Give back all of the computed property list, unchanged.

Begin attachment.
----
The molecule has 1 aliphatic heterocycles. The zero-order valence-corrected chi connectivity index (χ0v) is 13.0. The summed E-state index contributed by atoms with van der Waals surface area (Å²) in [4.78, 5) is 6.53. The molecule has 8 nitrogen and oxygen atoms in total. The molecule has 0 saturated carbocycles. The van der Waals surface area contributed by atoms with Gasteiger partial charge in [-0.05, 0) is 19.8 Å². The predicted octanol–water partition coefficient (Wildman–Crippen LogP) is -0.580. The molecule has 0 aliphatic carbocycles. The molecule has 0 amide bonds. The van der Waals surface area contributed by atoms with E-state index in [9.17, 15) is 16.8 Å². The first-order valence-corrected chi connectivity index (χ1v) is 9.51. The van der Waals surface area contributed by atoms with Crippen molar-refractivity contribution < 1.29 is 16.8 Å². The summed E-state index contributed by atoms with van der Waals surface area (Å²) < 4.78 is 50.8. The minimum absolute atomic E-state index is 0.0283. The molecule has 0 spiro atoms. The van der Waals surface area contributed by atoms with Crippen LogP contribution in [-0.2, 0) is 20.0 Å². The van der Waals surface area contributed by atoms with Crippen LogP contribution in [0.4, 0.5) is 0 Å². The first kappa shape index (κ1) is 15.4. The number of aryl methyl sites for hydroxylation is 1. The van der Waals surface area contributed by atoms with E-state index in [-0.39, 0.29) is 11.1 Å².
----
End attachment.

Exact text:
The molecule has 1 aliphatic heterocycles. The zero-order valence-corrected chi connectivity index (χ0v) is 13.0. The summed E-state index contributed by atoms with van der Waals surface area (Å²) in [4.78, 5) is 6.53. The molecule has 8 nitrogen and oxygen atoms in total. The molecule has 0 saturated carbocycles. The van der Waals surface area contributed by atoms with Gasteiger partial charge in [-0.05, 0) is 19.8 Å². The predicted octanol–water partition coefficient (Wildman–Crippen LogP) is -0.580. The molecule has 0 aliphatic carbocycles. The molecule has 0 amide bonds. The van der Waals surface area contributed by atoms with E-state index in [9.17, 15) is 16.8 Å². The first-order valence-corrected chi connectivity index (χ1v) is 9.51. The van der Waals surface area contributed by atoms with Crippen molar-refractivity contribution < 1.29 is 16.8 Å². The summed E-state index contributed by atoms with van der Waals surface area (Å²) < 4.78 is 50.8. The minimum absolute atomic E-state index is 0.0283. The molecule has 0 spiro atoms. The van der Waals surface area contributed by atoms with Crippen LogP contribution in [-0.2, 0) is 20.0 Å². The van der Waals surface area contributed by atoms with Crippen LogP contribution in [0.4, 0.5) is 0 Å². The first kappa shape index (κ1) is 15.4. The number of aryl methyl sites for hydroxylation is 1. The van der Waals surface area contributed by atoms with E-state index in [-0.39, 0.29) is 11.1 Å².